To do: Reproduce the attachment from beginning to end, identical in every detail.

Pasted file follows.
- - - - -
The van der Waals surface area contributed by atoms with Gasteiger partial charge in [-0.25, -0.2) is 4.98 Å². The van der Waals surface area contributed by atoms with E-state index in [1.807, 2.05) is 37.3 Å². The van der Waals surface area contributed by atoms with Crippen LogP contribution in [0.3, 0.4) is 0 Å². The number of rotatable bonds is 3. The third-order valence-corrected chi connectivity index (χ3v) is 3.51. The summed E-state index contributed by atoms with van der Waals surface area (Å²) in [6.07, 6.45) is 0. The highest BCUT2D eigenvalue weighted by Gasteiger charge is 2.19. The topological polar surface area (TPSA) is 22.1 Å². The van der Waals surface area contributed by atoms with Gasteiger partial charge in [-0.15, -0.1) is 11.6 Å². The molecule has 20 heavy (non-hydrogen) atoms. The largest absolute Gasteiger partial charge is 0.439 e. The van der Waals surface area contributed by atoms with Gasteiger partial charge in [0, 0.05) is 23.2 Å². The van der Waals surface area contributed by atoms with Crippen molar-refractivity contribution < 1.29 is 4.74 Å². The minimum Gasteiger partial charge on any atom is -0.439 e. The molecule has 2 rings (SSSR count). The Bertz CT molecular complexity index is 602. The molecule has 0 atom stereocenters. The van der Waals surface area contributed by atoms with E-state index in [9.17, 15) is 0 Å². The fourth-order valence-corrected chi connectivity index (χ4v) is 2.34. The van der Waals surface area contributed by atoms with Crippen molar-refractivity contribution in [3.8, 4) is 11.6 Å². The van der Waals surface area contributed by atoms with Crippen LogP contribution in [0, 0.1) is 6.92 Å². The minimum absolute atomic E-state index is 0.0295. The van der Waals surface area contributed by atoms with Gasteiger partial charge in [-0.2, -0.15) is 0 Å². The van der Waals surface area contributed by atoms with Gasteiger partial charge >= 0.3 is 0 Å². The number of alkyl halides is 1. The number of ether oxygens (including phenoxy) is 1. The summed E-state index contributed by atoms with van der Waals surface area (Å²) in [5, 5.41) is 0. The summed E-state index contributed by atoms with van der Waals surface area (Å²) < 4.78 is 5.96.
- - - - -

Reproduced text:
The van der Waals surface area contributed by atoms with Gasteiger partial charge in [-0.25, -0.2) is 4.98 Å². The van der Waals surface area contributed by atoms with E-state index in [1.807, 2.05) is 37.3 Å². The van der Waals surface area contributed by atoms with Crippen LogP contribution in [0.3, 0.4) is 0 Å². The number of rotatable bonds is 3. The third-order valence-corrected chi connectivity index (χ3v) is 3.51. The summed E-state index contributed by atoms with van der Waals surface area (Å²) in [6.07, 6.45) is 0. The highest BCUT2D eigenvalue weighted by Gasteiger charge is 2.19. The topological polar surface area (TPSA) is 22.1 Å². The van der Waals surface area contributed by atoms with Gasteiger partial charge in [-0.15, -0.1) is 11.6 Å². The molecule has 20 heavy (non-hydrogen) atoms. The largest absolute Gasteiger partial charge is 0.439 e. The van der Waals surface area contributed by atoms with Gasteiger partial charge in [0, 0.05) is 23.2 Å². The van der Waals surface area contributed by atoms with Crippen molar-refractivity contribution < 1.29 is 4.74 Å². The minimum Gasteiger partial charge on any atom is -0.439 e. The molecule has 2 rings (SSSR count). The Bertz CT molecular complexity index is 602. The molecule has 0 atom stereocenters. The van der Waals surface area contributed by atoms with E-state index in [9.17, 15) is 0 Å². The fourth-order valence-corrected chi connectivity index (χ4v) is 2.34. The van der Waals surface area contributed by atoms with Crippen molar-refractivity contribution in [3.8, 4) is 11.6 Å². The van der Waals surface area contributed by atoms with Crippen LogP contribution in [0, 0.1) is 6.92 Å². The minimum absolute atomic E-state index is 0.0295. The van der Waals surface area contributed by atoms with Gasteiger partial charge in [-0.2, -0.15) is 0 Å². The van der Waals surface area contributed by atoms with Gasteiger partial charge >= 0.3 is 0 Å². The number of alkyl halides is 1. The number of ether oxygens (including phenoxy) is 1. The summed E-state index contributed by atoms with van der Waals surface area (Å²) in [5, 5.41) is 0. The summed E-state index contributed by atoms with van der Waals surface area (Å²) < 4.78 is 5.96.